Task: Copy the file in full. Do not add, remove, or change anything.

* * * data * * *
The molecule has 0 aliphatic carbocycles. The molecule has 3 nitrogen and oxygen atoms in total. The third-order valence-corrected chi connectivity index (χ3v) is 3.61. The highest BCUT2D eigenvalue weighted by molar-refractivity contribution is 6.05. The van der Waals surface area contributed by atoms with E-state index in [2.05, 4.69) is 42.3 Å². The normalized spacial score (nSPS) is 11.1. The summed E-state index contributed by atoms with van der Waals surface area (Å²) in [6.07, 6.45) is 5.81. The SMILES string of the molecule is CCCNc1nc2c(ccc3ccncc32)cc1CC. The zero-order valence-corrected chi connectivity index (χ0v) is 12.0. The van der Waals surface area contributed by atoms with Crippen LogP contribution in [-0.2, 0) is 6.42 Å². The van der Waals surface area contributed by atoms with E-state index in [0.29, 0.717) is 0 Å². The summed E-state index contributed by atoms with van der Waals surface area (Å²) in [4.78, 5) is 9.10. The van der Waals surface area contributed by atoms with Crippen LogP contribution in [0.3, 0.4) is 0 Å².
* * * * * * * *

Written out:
The molecule has 0 aliphatic carbocycles. The molecule has 3 nitrogen and oxygen atoms in total. The third-order valence-corrected chi connectivity index (χ3v) is 3.61. The highest BCUT2D eigenvalue weighted by molar-refractivity contribution is 6.05. The van der Waals surface area contributed by atoms with E-state index in [2.05, 4.69) is 42.3 Å². The normalized spacial score (nSPS) is 11.1. The summed E-state index contributed by atoms with van der Waals surface area (Å²) in [6.07, 6.45) is 5.81. The SMILES string of the molecule is CCCNc1nc2c(ccc3ccncc32)cc1CC. The zero-order valence-corrected chi connectivity index (χ0v) is 12.0. The van der Waals surface area contributed by atoms with Crippen LogP contribution in [-0.2, 0) is 6.42 Å². The van der Waals surface area contributed by atoms with E-state index in [0.29, 0.717) is 0 Å². The summed E-state index contributed by atoms with van der Waals surface area (Å²) in [4.78, 5) is 9.10. The van der Waals surface area contributed by atoms with Crippen LogP contribution in [0.3, 0.4) is 0 Å².